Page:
Redistribution during Reconstruction and the broken promise of Forty Acres and a mule.

The Radical Attempt to Redistribute Land After the Civil War—and Why It Failed

The Radical Attempt to Redistribute Land After the Civil War—and Why It Failed

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Oct. 27 2017 5:57 AM
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What Happened to the Plantations?

How freedpeople pursued the dream of land ownership during Reconstruction, and how they were denied.

Davis Bend, Mississippi included Jefferson Davis’ Brierfield Plantation.
Davis Bend, Mississippi included Jefferson Davis’ Brierfield Plantation.

Photo illustration by Slate. Photos by Library of Congress, LC-DIG-ppmsca-10971 and Appletons' Cyclopædia of American Biography.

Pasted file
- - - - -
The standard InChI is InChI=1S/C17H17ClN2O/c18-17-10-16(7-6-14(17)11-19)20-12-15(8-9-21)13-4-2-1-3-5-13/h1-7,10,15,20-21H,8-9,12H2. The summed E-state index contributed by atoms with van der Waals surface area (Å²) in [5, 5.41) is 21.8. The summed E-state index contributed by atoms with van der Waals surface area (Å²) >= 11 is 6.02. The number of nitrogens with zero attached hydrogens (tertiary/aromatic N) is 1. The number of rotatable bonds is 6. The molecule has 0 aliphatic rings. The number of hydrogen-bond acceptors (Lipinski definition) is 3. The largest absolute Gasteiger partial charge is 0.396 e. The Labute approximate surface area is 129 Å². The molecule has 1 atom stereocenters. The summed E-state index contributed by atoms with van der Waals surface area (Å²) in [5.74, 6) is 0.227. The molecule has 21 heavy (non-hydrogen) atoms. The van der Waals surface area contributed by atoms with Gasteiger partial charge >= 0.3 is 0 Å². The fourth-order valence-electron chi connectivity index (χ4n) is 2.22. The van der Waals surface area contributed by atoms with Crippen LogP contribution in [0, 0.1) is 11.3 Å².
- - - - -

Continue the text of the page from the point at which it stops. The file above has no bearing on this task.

This is a free, full episode preview of Reconstruction, a new Slate Academy series made exclusively for Slate Plus members. To listen to future episodes, visit Slate.com/Reconstruction.

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After the Civil War, some freedpeople ended up owning parcels of the land they had worked while enslaved. By the end of Reconstruction, most of them had no land to their names. In the first episode of Reconstruction: A Slate Academy, Rebecca Onion and Jamelle Bouie explore how radical experiments in land ownership and redistribution both helped and failed freedpeople.

Their guest is Amy Murrell Taylor, historian at the University of Kentucky and author of The Divided Family in Civil War America.

Supplementary reading for this episode: